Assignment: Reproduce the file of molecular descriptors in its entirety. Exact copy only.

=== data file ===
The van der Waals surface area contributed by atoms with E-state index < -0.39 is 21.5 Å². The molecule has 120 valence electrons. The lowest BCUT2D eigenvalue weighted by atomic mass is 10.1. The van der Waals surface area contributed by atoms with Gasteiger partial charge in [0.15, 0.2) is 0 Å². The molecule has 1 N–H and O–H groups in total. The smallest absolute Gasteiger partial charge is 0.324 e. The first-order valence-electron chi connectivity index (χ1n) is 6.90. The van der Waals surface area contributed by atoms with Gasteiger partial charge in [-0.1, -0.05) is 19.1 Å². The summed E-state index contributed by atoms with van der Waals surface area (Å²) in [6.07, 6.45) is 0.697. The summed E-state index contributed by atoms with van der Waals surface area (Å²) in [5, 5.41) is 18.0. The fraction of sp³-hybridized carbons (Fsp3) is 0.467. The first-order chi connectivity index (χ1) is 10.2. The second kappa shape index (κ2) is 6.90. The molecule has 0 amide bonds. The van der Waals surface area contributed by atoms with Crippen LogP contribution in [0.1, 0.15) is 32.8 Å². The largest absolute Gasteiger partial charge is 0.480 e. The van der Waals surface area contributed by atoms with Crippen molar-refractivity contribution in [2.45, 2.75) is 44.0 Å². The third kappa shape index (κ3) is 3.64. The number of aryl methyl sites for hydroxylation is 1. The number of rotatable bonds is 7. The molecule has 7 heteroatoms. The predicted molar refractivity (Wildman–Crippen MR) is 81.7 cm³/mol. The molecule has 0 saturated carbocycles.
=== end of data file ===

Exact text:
The van der Waals surface area contributed by atoms with E-state index < -0.39 is 21.5 Å². The molecule has 120 valence electrons. The lowest BCUT2D eigenvalue weighted by atomic mass is 10.1. The van der Waals surface area contributed by atoms with Gasteiger partial charge in [0.15, 0.2) is 0 Å². The molecule has 1 N–H and O–H groups in total. The smallest absolute Gasteiger partial charge is 0.324 e. The first-order valence-electron chi connectivity index (χ1n) is 6.90. The van der Waals surface area contributed by atoms with Gasteiger partial charge in [-0.1, -0.05) is 19.1 Å². The summed E-state index contributed by atoms with van der Waals surface area (Å²) in [6.07, 6.45) is 0.697. The summed E-state index contributed by atoms with van der Waals surface area (Å²) in [5, 5.41) is 18.0. The fraction of sp³-hybridized carbons (Fsp3) is 0.467. The first-order chi connectivity index (χ1) is 10.2. The second kappa shape index (κ2) is 6.90. The molecule has 0 amide bonds. The van der Waals surface area contributed by atoms with Crippen LogP contribution in [0.1, 0.15) is 32.8 Å². The largest absolute Gasteiger partial charge is 0.480 e. The van der Waals surface area contributed by atoms with Crippen molar-refractivity contribution in [2.45, 2.75) is 44.0 Å². The third kappa shape index (κ3) is 3.64. The number of aryl methyl sites for hydroxylation is 1. The number of rotatable bonds is 7. The molecule has 7 heteroatoms. The predicted molar refractivity (Wildman–Crippen MR) is 81.7 cm³/mol. The molecule has 0 saturated carbocycles.